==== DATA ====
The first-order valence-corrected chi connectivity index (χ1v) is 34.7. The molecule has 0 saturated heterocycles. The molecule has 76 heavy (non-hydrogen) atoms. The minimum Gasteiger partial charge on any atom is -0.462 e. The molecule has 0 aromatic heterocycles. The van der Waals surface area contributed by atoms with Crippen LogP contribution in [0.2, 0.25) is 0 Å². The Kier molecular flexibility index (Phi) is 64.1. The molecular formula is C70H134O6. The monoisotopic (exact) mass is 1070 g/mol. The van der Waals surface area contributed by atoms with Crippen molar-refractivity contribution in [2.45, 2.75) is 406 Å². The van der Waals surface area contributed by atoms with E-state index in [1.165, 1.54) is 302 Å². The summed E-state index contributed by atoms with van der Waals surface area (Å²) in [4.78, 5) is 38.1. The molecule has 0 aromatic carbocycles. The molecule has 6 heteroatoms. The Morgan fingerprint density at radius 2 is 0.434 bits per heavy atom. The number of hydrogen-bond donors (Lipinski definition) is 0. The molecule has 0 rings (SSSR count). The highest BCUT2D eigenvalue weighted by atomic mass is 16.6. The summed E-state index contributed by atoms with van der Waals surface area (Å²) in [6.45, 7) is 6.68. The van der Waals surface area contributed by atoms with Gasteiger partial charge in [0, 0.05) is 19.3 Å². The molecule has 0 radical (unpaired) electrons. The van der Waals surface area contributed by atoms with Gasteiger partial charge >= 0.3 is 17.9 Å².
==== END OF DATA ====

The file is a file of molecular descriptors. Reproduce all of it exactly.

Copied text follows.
The first-order valence-corrected chi connectivity index (χ1v) is 34.7. The molecule has 0 saturated heterocycles. The molecule has 76 heavy (non-hydrogen) atoms. The minimum Gasteiger partial charge on any atom is -0.462 e. The molecule has 0 aromatic heterocycles. The van der Waals surface area contributed by atoms with Crippen LogP contribution in [0.2, 0.25) is 0 Å². The Kier molecular flexibility index (Phi) is 64.1. The molecular formula is C70H134O6. The monoisotopic (exact) mass is 1070 g/mol. The van der Waals surface area contributed by atoms with Crippen molar-refractivity contribution in [2.45, 2.75) is 406 Å². The van der Waals surface area contributed by atoms with E-state index in [1.165, 1.54) is 302 Å². The summed E-state index contributed by atoms with van der Waals surface area (Å²) in [4.78, 5) is 38.1. The molecule has 0 aromatic carbocycles. The molecule has 6 heteroatoms. The Morgan fingerprint density at radius 2 is 0.434 bits per heavy atom. The number of hydrogen-bond donors (Lipinski definition) is 0. The molecule has 0 rings (SSSR count). The highest BCUT2D eigenvalue weighted by atomic mass is 16.6. The summed E-state index contributed by atoms with van der Waals surface area (Å²) in [6.45, 7) is 6.68. The van der Waals surface area contributed by atoms with Gasteiger partial charge in [0, 0.05) is 19.3 Å². The molecule has 0 radical (unpaired) electrons. The van der Waals surface area contributed by atoms with Gasteiger partial charge >= 0.3 is 17.9 Å².